I really, REALLY needed a new bookcase (all of the books you see in this picture were either in a box, or crammed into shelves sideways on top of other books), but there were two problems. First, the only place I could fit another bookcase was in the spare bedroom, which is so small that I didn't want to overwhelm the space. Second, quality boards that are wide enough to make the sides of a bookcase are expensive. I quickly learned in my college woodworking classes that any boards more than four inches wide tend to get snapped up out of the supply room first. (In fact at one point an eight-inch wide board that I'd carefully planed and sanded was stolen and presumably chopped up for someone else's project. The perpetrator was never caught, NOT THAT I'M BITTER OR ANYTHING.) The paint-grade boards I bought for the shelves set me back more than thirty dollars, and I'd need something a lot nicer for the sides. Then at the Habitat for Humanity Restore I found a set of folding louvered doors, which would be wide enough for a bookcase AND the open design would work much better in a small space. Cost? Ten dollars for the set. And we're off!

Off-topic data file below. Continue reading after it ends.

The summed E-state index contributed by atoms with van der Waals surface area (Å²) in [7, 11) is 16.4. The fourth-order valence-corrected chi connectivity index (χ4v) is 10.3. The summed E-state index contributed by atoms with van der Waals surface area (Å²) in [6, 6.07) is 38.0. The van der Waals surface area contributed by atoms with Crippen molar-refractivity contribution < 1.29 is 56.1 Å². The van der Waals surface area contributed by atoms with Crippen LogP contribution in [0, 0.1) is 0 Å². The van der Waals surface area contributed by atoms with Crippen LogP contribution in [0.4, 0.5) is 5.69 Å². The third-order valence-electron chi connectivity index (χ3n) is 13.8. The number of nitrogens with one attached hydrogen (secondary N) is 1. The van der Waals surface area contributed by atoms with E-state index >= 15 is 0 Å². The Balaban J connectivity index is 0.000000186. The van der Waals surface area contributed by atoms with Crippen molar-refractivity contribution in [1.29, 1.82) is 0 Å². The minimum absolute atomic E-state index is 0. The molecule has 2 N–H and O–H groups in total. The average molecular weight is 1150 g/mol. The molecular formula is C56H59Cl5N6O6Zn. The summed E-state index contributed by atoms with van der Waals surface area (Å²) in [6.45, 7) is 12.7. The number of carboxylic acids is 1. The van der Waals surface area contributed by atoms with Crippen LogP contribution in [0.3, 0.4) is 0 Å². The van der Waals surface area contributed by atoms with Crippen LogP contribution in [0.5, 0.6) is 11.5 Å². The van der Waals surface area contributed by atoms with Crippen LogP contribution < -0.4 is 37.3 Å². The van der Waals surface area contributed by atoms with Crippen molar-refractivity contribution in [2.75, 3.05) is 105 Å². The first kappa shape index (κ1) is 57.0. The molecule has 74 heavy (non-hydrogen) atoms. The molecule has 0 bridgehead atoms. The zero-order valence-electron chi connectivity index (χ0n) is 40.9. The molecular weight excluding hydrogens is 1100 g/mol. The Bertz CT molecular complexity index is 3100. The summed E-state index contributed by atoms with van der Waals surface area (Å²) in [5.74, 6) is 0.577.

Fair warning, this instructable is slightly image-heavy and VERY detail-heavy. I'm going to write this for the benefit of anyone who doesn't have much experience with woodworking, so feel free to skim.
Plantation doors: 79” tall by 11 ¾” wide (I had to remove the hinges of course, but the holes will be facing the back)
Shelves: 11 ½' x 21 ¾” x ¾” (Six of these were cut from paint-grade pine boards, the other two were cut from poplar boards left over from another project)
Supports: 14 small supports 11” x ¾” x ¾”, two supports for the bottom shelf 11” x 1 ½” x ¾”
Front edge on the bottom support: 11 ¾” x 1 ½” x ½”
I cut all of these with a table saw, but you can get Lowe's or Home Depot to cut the shelves to size if necessary.